If you follow the financial markets at all, you’ll no doubt have stumbled across the terms ‘bull market’ and ‘bear market’. In a clear-cut financial world, categorised by methodical charts and precise numbers, these are perhaps the only symbolic terms you will hear.
Because these terms are so broad, they are relatively simple to explain. To summarise, bull and bear markets are common analogies that represent the overall mood of the stock market. Respectively, a bull market is categorised by optimism, while a bear market is classified by caution. They can also represent the general upwards or downwards trends that occur in currencies, bonds, real estate, commodities, or a certain subset of stocks.
But you may be wondering, what does ‘mood’ really mean in practical terms? If so, this is the article for you.
When you break down what a ‘bull market’ actually is, you’ll find that it has a lot to do with investor confidence. For example, if you’re watching a football match with your family, and your team has scored more times than the opposition, you’re likely to believe that they will continue to play well. And more than likely, you’ll be confident that they are going to win. The atmosphere within your living room, much like in a football stadium, is of overwhelming optimism.
This feeling is what characterises a bull or ‘bullish’ market. During a bull market, investors are optimistic about the current state of the stock market, and are confident that the positive conditions will continue. Except unlike a football match, this optimism can last for months, or even years.
In practical terms, bull markets are generally recognised when stocks rise by 20% or more. This usually occurs after stocks have declined by 20%, and before they decline by 20% again after the bull market is over. This definition is widely accepted.
But as it’s difficult to predict when the trend will turn, bull markets are usually only identified after they have already begun. In other words, the dates of a bull market’s beginning and end can only be known in retrospect.
However, there are a few indications that a bull market might be on the horizon. These include strong Gross Domestic Product (GDP), low unemployment, high share trading, and an increase in corporate profits. When all of these things occur together, this indicates to investors and the general public that the economy is strong and that now is a good time to buy stocks. This is why during a bull market we will see increased numbers of Initial Public Offerings (IPOs). For example, in 2008, during a bear market, there were only 31 IPOs in the US market. However, in 2014’s bull market, there was 275 IPOs.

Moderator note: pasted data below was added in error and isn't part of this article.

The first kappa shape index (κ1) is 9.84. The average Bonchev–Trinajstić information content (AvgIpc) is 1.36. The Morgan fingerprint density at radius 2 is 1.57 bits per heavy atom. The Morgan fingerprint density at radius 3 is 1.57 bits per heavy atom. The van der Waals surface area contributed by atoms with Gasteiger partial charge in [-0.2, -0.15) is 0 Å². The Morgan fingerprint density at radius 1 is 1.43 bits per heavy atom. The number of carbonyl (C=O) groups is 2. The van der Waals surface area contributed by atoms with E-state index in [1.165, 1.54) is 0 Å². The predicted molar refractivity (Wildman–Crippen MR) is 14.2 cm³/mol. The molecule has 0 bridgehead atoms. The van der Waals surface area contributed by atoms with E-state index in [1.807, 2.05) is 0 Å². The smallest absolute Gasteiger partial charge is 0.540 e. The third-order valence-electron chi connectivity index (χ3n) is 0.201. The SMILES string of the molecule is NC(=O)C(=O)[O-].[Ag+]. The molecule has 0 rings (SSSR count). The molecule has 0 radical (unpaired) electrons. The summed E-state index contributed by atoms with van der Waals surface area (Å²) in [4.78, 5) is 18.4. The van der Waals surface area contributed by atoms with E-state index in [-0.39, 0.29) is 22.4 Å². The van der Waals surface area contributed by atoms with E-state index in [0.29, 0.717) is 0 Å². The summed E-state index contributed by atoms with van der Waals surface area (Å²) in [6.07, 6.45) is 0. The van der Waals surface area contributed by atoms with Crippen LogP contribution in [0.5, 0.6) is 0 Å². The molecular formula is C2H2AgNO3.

Another sign that indicates we are in, or about to experience, a bull market is positive financial commentary. When leading economists and financial writers believe the economy is going strong, their articles will reflect this. In turn, this instills confidence in the public and can result in higher levels of stock or asset purchasing.
What are some examples of bull markets?
There are a few good examples of widely recognised bull markets in financial history. The first is the period before the Global Financial Crisis (GFC) of 2007. In this instance, the bull market began in 2003 after stocks began to rise significantly after bottoming out in 2002. This bull market lasted four years and reached its peak in 2007, when the S&P 500 index reached an all-time high, before ending when the GFC began that same year.
Another pertinent example is the tech boom, or as some like to call it, the ‘dotcom bubble’ of the late 1990s. During this period, new internet and technology companies were popping up every week, and driving investors to buy, buy, buy. As a result, the value of the NASDAQ — home to many of the biggest tech stocks — grew from 1,000 points in 1995 to more than 5,000 in 2000. But in March of 2000, the markets crashed from their dizzying heights, nearly $1 trillion was wiped off the NASDAQ in the span of a month, and a bear market began once again.
Some would argue that a similar pattern has occurred with cryptocurrencies. Late in 2017, we saw bitcoin, the star crypto, hit a high of US$19,000. During this cryptocurrency bull market, there was massive hype around cryptocurrencies and the technology behind it –blockchain. The fact that the prices of these investments were growing exponentially was covered heavily by the media, and this drove prices up further. But once 2018 began, the hype, along with investor confidence, died down considerably. It now appears that the crypto bull market has ended, with bitcoin having fallen over 48% to around $6,000, at time of writing. Because this decline is over 20%, most would argue that cryptos, and bitcoin in particular, have entered a bear market.
These are good examples of the team mentality that drives bull and bear markets. As you can see, the mood of the stock market has a tangible impact on how people invest, and the success of particular industries and stock subsets.
Investing during a bull market
During a bull market, investors tend to be looser with their money and invest more than they usually would in the hopes of making large gains. Although bull markets can be a great time to invest, it’s easy to get overwhelmed by the hype. Much like investors, raging bull markets can behave irrationally, and can also end at any time. This is why it’s important to always consult a financial expert whenever you invest, to make sure your investments align with your personal financial situation. And as we always say here at Markets & Money, only invest what you can afford to lose.